3. Surveillance for emerging pathogenic viruses in bats and rodents collected in Indiana and Central America. Similar to our arbovirus surveillance work, we are interested in detecting pathogenic viruses in wild bat and rodent populations throughout Indiana and abroad. We have partnered with the laboratory of Dr. Daniel Becker at the University of Oklahoma to test Neotropical and domestic bats for various pathogens, especially coronaviruses.  We are currently developing real-time PCR and nanopore next-generation sequencing methods to detect these viruses, and samples that yield detectable nucleic acids are inoculated onto a battery of primary and established cell lines to procure isolates for subsequent ultrastructural, biochemical, genomic, and pathogensis studies.
     
    4. Investigating the evolution, ecology, and pathogenicity of tick-borne viruses endemic to the U.S. Midwest. Bourbon virus (BRBV) and Heartland virus (HRTV) are two relatively recently discovered tick-borne viruses that are known to be virulent human pathogens. Both of these viruses have caused significant morbidity and mortality in a small number of human hosts, suggesting that these viruses, although currently rarely encountered, could pose serious dangers to at-risk populations if they become more prevalent. To that end, we wish to characterize the pathogenesis of these viruses in both cell culture and in animal models to understand how they cause disease and, if possible, identify therapeutic and/or preventive countermeasures. In the future, we plan to assess BRBV and HRTV pathogenicity in collaboration with the laboratory of Dr. Natasha Tilston-Lunel at the IU School of Medicine.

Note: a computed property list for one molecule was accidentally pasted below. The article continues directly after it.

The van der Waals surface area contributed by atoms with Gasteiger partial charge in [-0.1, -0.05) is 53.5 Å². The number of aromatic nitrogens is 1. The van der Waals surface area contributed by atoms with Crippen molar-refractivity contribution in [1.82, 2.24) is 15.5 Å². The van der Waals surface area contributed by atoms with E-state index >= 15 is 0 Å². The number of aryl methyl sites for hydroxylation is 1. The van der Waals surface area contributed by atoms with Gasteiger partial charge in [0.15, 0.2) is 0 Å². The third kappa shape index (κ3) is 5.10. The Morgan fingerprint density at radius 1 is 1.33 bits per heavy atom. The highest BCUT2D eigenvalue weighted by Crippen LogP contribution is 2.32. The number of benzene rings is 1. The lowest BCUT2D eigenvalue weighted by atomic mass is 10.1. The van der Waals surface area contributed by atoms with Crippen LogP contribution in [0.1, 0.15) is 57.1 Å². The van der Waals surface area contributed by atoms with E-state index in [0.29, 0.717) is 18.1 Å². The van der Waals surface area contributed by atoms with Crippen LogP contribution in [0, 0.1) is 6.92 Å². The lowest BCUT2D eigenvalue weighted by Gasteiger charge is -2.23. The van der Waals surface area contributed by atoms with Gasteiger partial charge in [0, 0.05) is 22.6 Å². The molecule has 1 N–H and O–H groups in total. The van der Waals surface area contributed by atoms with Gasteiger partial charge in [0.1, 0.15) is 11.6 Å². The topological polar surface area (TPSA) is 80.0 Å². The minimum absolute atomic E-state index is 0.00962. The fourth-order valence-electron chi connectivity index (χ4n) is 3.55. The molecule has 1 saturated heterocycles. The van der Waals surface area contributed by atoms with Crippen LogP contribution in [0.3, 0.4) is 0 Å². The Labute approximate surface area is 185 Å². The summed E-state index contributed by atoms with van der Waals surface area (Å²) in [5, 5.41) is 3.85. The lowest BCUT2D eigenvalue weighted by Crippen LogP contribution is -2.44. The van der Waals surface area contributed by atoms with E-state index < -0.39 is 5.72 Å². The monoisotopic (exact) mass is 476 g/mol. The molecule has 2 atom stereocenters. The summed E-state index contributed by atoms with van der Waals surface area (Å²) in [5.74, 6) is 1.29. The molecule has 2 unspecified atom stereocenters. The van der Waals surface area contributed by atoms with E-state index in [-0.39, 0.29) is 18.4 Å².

RESEARCH COLLABORATORS
     
    1. IU School of Medicine

        Michael Davis, PhD, Department of Pediatrics
        
        Bob Lei, PhD, MA, Department of Pathology and Laboratory Medicine; Manager,
        Relich Laboratory 

        Christopher Robinson, PhD, Department of Microbiology and Immunology

        Natasha Tilston-Lunel, PhD, Department of Microbiology and Immunology

        Homer Twigg, MD, Department of Medicine

        Andy Q. Yu, MD, PhD, Department of Microbiology and Immunology

    2. Purdue University
       
        Mohit Verma, PhD, Department of Agricultural and Biological Engineering 
     
    3. National Institute of Allergy and Infectious Diseases, NIH

        Heinz Feldmann, MD, PhD, Chief, Laboratory of Virology; Chief, Disease
        Modelling and Transmision Section; Chief Scientist of the RML BSL-4  
        Laboratories

        Andrea Marzi, PhD, Chief, Immunobiology and Molecular Virology Unit
        
        Vincent Munster, PhD, Chief, Virus Ecology Unit

    4. Stanford University

        Benjamin Pinsky, MD, PhD, Departments of Pathology, Medicine, and  
        Pediatrics
     
    I also serve as a member of the IU School of Medicine Department of Pathology and Laboratory Medicine's Industry-Sponsored Clinical Research Group. For more information on this program, it's faculty, and research interests, please click on this link: https://medicine.iu.edu/research/clinical/in-vitro/.
  • Professional Organizations
    American Society for Clinical Pathology
    American Society for Microbiology
    American Society for Virology
    Pan American Society for Clinical Virology
    South Central Association for Clinical Microbiology
  • Board Certifications
    American Board of Medical Microbiology
  • Clinical Interests

    Dr. Relich is very interested in the diagnosis of infectious diseases, especially viral diseases, and implementation of new diagnostic methods such as matrix-assisted laser desorption-ionization time-of-flight mass spectrometry (MALDI-TOF MS), real-time polymerase chain reaction, and next-generation sequencing for the identification of pathogens. In addition, he is interested in classical virological methods, such as cultivation, serology, and electron microscopy, for detection of viruses in clinical specimens.

  • Awards
    Org: Indiana University
    Desc: Trustees Teaching Award
    Scope: University
    Date: 2023-05-02
    Org: Pan American Society for Clinical Virology
    Desc: Young Investigator Award
    Scope: International
    Date: 2021-05-01
    Org: Indiana University School of Medicine
    Desc: Clinical Pathology Teaching Award
    Scope: Department
    Date: 2018-06-15